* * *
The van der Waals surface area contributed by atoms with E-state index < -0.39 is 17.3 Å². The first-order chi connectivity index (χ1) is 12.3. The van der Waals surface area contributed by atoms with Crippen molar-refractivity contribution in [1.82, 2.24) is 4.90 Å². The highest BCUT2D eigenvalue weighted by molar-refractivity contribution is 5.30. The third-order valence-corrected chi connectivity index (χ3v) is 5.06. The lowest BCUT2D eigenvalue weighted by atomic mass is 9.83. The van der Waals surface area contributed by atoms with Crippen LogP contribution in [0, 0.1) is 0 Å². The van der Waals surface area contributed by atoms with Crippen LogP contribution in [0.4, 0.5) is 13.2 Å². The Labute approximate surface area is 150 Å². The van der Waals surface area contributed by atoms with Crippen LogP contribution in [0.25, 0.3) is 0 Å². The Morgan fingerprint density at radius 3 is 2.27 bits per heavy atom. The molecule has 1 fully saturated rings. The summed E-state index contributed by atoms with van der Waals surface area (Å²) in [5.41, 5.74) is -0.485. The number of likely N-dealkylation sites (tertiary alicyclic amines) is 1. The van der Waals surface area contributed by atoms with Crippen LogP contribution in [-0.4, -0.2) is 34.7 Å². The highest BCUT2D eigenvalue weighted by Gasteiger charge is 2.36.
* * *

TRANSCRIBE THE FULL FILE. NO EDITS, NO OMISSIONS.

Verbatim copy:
The van der Waals surface area contributed by atoms with E-state index < -0.39 is 17.3 Å². The first-order chi connectivity index (χ1) is 12.3. The van der Waals surface area contributed by atoms with Crippen molar-refractivity contribution in [1.82, 2.24) is 4.90 Å². The highest BCUT2D eigenvalue weighted by molar-refractivity contribution is 5.30. The third-order valence-corrected chi connectivity index (χ3v) is 5.06. The lowest BCUT2D eigenvalue weighted by atomic mass is 9.83. The van der Waals surface area contributed by atoms with Crippen LogP contribution in [0, 0.1) is 0 Å². The van der Waals surface area contributed by atoms with Crippen LogP contribution in [0.4, 0.5) is 13.2 Å². The Labute approximate surface area is 150 Å². The van der Waals surface area contributed by atoms with Crippen LogP contribution in [0.25, 0.3) is 0 Å². The Morgan fingerprint density at radius 3 is 2.27 bits per heavy atom. The molecule has 1 fully saturated rings. The summed E-state index contributed by atoms with van der Waals surface area (Å²) in [5.41, 5.74) is -0.485. The number of likely N-dealkylation sites (tertiary alicyclic amines) is 1. The van der Waals surface area contributed by atoms with Crippen LogP contribution in [-0.4, -0.2) is 34.7 Å². The highest BCUT2D eigenvalue weighted by Gasteiger charge is 2.36.